New report ranks Africa’s most and least child-friendly countries
And reveals that Africa has become more child-friendly, but still faces serious challenges
18 NOVEMBER 2013, ADDIS ABABA: According to a new report launched today which ranks how child-friendly 52 African governments are, Africa has become a better place for children compared to five years ago, and improving child wellbeing does not necessarily depend on the wealth of the country. The new flagship report by The African Child Policy Forum (ACPF) - The African Report on Child Wellbeing 2013: Towards Greater Accountability to Africa’s Children - analyses and ranks the performance of 52 African governments in a Child-Friendly Index comparing progress since the first ranking in 2008.
The countries that score highest as the “most child-friendly” are Mauritius (also top of the ranking in 2008), South Africa, Tunisia, Egypt, Cape Verde, Rwanda, Lesotho, Algeria, Swaziland and Morocco. Those scoring lowest and categorised as the “least child-friendly” are Chad, Eritrea, Sao Tome and Principe, Zimbabwe, Comoros, Central African Republic (CAR), Cameroon, Democratic Republic of Congo (DRC), and Mauritania, most of them under-investing in education and health.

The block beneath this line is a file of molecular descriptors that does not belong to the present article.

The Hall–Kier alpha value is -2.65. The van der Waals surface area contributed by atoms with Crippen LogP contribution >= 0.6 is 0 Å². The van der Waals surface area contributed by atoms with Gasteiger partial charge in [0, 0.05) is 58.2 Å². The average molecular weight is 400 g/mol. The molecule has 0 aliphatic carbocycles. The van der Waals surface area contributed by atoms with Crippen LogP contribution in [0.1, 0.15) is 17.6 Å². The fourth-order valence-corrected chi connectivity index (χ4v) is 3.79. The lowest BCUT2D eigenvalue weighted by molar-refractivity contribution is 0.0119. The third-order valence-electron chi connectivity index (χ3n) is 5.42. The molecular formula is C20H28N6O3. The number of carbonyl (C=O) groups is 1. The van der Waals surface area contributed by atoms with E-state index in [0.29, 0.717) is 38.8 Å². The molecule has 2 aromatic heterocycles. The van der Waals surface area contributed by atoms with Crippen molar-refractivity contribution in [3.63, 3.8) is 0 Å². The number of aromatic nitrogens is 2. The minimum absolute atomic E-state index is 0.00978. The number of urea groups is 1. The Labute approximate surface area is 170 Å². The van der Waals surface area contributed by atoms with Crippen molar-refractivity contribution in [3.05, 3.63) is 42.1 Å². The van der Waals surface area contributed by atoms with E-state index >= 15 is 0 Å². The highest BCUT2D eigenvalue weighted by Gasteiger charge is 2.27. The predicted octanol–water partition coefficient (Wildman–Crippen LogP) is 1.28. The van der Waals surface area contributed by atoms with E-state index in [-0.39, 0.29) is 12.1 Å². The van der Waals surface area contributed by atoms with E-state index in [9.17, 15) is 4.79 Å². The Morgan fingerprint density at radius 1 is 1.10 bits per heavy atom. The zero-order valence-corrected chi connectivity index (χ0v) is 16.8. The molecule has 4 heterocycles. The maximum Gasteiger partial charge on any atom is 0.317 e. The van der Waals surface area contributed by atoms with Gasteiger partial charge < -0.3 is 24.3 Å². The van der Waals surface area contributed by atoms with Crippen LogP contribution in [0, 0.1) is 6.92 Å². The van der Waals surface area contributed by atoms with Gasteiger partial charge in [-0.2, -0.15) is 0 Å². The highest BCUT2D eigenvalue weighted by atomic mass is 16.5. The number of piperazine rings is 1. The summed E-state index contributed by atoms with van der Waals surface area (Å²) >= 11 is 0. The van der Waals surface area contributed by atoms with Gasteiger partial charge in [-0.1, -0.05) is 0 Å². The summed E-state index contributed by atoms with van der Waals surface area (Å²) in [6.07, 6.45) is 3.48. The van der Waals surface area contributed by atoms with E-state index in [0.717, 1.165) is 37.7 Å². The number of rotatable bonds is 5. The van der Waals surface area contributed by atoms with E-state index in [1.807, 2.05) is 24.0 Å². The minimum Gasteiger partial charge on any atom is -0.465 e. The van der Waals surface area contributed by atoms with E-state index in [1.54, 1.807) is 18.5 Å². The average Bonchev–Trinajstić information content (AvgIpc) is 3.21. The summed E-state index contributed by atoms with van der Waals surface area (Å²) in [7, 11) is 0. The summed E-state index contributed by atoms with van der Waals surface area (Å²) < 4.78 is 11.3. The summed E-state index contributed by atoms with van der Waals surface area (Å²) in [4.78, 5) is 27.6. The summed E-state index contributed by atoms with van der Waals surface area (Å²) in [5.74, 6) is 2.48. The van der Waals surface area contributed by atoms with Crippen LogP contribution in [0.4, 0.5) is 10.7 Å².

Developed by ACPF – an independent, not-for-profit, pan-African institution of policy research and dialogue on the African child – the Child Friendliness Index is based on 44 indicators that measure government’s commitment to the protection of their children, provision for their children’s basic needs and the participation of children in decisions that affect them.